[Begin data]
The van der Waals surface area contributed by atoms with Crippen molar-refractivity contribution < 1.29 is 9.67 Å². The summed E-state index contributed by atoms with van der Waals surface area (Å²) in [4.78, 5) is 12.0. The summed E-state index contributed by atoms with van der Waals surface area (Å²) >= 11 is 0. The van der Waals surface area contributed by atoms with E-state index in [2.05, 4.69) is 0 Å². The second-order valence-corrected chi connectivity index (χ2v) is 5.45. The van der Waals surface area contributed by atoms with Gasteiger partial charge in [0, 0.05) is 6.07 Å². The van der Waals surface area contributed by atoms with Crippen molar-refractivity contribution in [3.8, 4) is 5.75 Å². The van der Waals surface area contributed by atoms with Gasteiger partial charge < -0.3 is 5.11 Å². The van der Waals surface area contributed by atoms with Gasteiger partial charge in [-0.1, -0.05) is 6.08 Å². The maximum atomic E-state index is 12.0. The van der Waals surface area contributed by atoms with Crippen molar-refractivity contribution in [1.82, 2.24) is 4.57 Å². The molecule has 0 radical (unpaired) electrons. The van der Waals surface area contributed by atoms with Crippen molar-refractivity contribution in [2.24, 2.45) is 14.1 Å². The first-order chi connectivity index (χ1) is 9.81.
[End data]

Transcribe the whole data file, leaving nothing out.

The van der Waals surface area contributed by atoms with Crippen molar-refractivity contribution < 1.29 is 9.67 Å². The summed E-state index contributed by atoms with van der Waals surface area (Å²) in [4.78, 5) is 12.0. The summed E-state index contributed by atoms with van der Waals surface area (Å²) >= 11 is 0. The van der Waals surface area contributed by atoms with E-state index in [2.05, 4.69) is 0 Å². The second-order valence-corrected chi connectivity index (χ2v) is 5.45. The van der Waals surface area contributed by atoms with Gasteiger partial charge in [0, 0.05) is 6.07 Å². The van der Waals surface area contributed by atoms with Crippen molar-refractivity contribution in [3.8, 4) is 5.75 Å². The van der Waals surface area contributed by atoms with Gasteiger partial charge < -0.3 is 5.11 Å². The van der Waals surface area contributed by atoms with Gasteiger partial charge in [-0.1, -0.05) is 6.08 Å². The maximum atomic E-state index is 12.0. The van der Waals surface area contributed by atoms with Crippen molar-refractivity contribution in [1.82, 2.24) is 4.57 Å². The molecule has 0 radical (unpaired) electrons. The van der Waals surface area contributed by atoms with Crippen molar-refractivity contribution in [2.24, 2.45) is 14.1 Å². The first-order chi connectivity index (χ1) is 9.81.